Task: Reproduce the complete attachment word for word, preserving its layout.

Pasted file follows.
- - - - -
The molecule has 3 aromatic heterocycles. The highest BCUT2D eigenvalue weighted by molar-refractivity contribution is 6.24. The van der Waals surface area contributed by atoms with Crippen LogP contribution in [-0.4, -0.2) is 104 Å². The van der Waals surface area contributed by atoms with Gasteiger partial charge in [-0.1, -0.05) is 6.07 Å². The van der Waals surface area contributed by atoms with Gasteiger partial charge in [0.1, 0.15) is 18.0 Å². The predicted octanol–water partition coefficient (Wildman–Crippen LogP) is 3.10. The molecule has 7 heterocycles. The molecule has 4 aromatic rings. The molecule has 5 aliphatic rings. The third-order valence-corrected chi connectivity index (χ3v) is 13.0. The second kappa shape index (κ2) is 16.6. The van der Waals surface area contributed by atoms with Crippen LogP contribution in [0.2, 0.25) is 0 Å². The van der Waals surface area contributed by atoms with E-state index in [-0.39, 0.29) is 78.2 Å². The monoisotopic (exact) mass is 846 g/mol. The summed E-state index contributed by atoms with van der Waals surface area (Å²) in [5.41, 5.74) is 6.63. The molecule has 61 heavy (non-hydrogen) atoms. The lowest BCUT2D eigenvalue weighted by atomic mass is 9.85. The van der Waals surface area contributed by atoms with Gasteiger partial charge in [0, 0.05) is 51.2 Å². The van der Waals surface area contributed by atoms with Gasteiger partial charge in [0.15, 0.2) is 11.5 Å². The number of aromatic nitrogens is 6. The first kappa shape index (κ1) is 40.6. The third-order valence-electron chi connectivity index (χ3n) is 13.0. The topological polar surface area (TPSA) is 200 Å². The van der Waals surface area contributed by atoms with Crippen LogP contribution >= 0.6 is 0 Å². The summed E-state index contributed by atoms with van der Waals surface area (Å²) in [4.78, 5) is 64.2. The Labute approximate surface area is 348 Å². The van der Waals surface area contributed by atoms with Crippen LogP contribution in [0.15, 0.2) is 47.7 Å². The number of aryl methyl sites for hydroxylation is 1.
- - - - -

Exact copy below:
The molecule has 3 aromatic heterocycles. The highest BCUT2D eigenvalue weighted by molar-refractivity contribution is 6.24. The van der Waals surface area contributed by atoms with Crippen LogP contribution in [-0.4, -0.2) is 104 Å². The van der Waals surface area contributed by atoms with Gasteiger partial charge in [-0.1, -0.05) is 6.07 Å². The van der Waals surface area contributed by atoms with Gasteiger partial charge in [0.1, 0.15) is 18.0 Å². The predicted octanol–water partition coefficient (Wildman–Crippen LogP) is 3.10. The molecule has 7 heterocycles. The molecule has 4 aromatic rings. The molecule has 5 aliphatic rings. The third-order valence-corrected chi connectivity index (χ3v) is 13.0. The second kappa shape index (κ2) is 16.6. The van der Waals surface area contributed by atoms with Crippen LogP contribution in [0.2, 0.25) is 0 Å². The van der Waals surface area contributed by atoms with E-state index in [-0.39, 0.29) is 78.2 Å². The monoisotopic (exact) mass is 846 g/mol. The summed E-state index contributed by atoms with van der Waals surface area (Å²) in [5.41, 5.74) is 6.63. The molecule has 61 heavy (non-hydrogen) atoms. The lowest BCUT2D eigenvalue weighted by atomic mass is 9.85. The van der Waals surface area contributed by atoms with Gasteiger partial charge in [0, 0.05) is 51.2 Å². The van der Waals surface area contributed by atoms with Gasteiger partial charge in [0.15, 0.2) is 11.5 Å². The number of aromatic nitrogens is 6. The first kappa shape index (κ1) is 40.6. The third-order valence-electron chi connectivity index (χ3n) is 13.0. The topological polar surface area (TPSA) is 200 Å². The van der Waals surface area contributed by atoms with Crippen LogP contribution >= 0.6 is 0 Å². The summed E-state index contributed by atoms with van der Waals surface area (Å²) in [4.78, 5) is 64.2. The Labute approximate surface area is 348 Å². The van der Waals surface area contributed by atoms with Crippen LogP contribution in [0.15, 0.2) is 47.7 Å². The number of aryl methyl sites for hydroxylation is 1.